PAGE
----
Violinist Tessa Lark has been nominated for a 2020 GRAMMY® Award in the Best Classical Instrumental Solo category. CLICK HERE to listen to the recording.

November 18, 2019

On November 1, 2019, Canada’s award-winning Rolston String Quartet released its debut recording on the Fuga Libera label. An all-Tchaikovsky album called Souvenirs, it includes the String Quartet No. 1 in D Major, Op. 11; Children’s Album, Op. 39, as arranged for string quartet by Rostislav Dubinsky; and the work whose title inspires that of the CD, the String Sextet in D Minor “Souvenir de Florence,” Op. 70. Joining . . .

November 15, 2019

New York’s Lincoln Center for the Performing Arts has recognized violinist Tessa Lark as one of eleven Emerging Artists for 2020 and the recipient of its prestigious Hunt Family Award. In a November 14 news release announcing the awards, Lark is cited by Lincoln Center Artistic Director Jane Moss as “a brilliant musical force who defies categorization. On and offstage, she conveys expressive warmth and grounded authenticity. She engages effortlessly with audiences.”

Lark is the sole individual to be nominated as an Emerging Artist this year by the center itself rather than one of its many discipline-specific resident organizations such the New York Philharmonic, Metropolitan Opera, New York City Ballet, Film at Lincoln Center, Juilliard School, and New York Public Library for the Performing Arts. She will make her Lincoln Center recital debut May 10, 2020, on the Great Performers Series. Lark will also perform at a gala awards celebration recognizing the 2020 Emerging Artists, scheduled for February 26 in Lincoln Center’s Alice Tully Hall.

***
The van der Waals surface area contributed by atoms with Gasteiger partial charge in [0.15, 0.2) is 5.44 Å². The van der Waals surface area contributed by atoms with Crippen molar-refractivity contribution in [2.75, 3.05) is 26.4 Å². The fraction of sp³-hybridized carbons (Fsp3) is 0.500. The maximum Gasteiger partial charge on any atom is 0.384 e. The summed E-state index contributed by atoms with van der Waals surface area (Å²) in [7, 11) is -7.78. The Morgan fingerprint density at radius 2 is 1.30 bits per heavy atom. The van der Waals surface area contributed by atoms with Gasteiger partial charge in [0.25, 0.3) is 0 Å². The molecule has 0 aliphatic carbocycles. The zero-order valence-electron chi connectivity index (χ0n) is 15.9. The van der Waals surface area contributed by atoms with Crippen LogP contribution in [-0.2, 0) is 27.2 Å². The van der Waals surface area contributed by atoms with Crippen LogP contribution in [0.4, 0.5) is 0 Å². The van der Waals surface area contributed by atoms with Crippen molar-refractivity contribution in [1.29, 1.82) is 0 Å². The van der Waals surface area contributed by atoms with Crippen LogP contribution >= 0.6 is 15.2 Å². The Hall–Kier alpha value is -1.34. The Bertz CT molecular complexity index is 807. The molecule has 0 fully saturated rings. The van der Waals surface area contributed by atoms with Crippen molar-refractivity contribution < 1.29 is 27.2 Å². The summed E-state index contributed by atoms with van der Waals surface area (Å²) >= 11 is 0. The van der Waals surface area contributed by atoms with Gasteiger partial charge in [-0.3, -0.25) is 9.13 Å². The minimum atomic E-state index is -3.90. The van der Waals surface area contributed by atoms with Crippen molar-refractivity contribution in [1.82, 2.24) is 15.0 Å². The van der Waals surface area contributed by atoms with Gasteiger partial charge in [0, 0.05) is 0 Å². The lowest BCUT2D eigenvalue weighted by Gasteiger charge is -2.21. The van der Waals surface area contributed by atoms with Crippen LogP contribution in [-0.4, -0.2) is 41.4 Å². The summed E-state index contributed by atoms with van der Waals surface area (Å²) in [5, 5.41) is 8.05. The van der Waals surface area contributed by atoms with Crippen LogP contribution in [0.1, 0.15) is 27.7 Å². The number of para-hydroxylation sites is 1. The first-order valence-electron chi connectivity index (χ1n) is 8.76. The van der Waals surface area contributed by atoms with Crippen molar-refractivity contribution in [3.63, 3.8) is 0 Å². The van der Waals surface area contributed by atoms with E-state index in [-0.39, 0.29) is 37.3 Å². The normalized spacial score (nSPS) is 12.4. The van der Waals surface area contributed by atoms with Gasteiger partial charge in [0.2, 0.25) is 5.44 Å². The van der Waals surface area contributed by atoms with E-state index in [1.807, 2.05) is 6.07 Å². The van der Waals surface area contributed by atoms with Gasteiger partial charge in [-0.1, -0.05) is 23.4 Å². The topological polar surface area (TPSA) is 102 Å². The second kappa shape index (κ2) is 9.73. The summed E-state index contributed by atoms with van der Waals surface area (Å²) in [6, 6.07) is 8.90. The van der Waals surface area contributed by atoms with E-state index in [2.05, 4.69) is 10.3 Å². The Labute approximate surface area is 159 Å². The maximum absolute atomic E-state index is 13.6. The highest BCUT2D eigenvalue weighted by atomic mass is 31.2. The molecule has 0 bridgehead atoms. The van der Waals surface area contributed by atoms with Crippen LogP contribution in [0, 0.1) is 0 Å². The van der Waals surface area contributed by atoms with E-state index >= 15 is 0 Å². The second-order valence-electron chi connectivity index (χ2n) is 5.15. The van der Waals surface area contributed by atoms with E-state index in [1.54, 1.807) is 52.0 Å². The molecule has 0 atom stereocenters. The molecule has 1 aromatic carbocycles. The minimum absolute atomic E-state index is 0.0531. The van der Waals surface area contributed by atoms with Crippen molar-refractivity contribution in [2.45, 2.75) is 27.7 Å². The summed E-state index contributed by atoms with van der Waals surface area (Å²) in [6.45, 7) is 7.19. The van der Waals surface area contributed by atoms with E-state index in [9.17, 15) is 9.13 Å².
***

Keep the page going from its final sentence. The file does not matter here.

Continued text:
October 14, 2019

Championing the work of living American composers has long been an important part of pianist Gabriela Martinez’s career. Dan Visconti's 2014 composition Amplified Soul is the title selection on her debut solo CD, a Delos release that also includes White Lies for Lomax (2007) by Mason Bates. Now Martinez is giving voice to the piano music of 39-year-old American composer Adam Schoenberg ...

October 5, 2019

For his recital debut with Lincoln Center's Mostly Mozart Festival on July 24, 2019, pianist-composer Michael Brown performed for a rapt audience at the Kaplan Penthouse, offering a late-night program consisting of Mendelssohn's "Variations Sérieuses," his own "Folk Variations," and a set of Beethoven variations thematically linked to that composer's "Eroica" Symphony, which the Mostly Mozart Festival Orchestra had performed just minutes earlier in Lincoln Center's Geffen Hall. Here's what New York Times critic Anthony Tommasini had to say:

"Since the final movement of the 'Eroica' Symphony, which many in his audience had just heard, is an epic set of variations, Mr. Brown began with a colorful account of Mendelssohn's impetuous 'Variations Sérieuses,' then played his own flinty yet playfully pointillist 'Folk Variations.' Nodding to the orchestra's earlier program, he ended his recital with a fearless performance of Beethoven's momumental 'Eroica' Variations, in which Beethoven tried out themes later used in the symphony."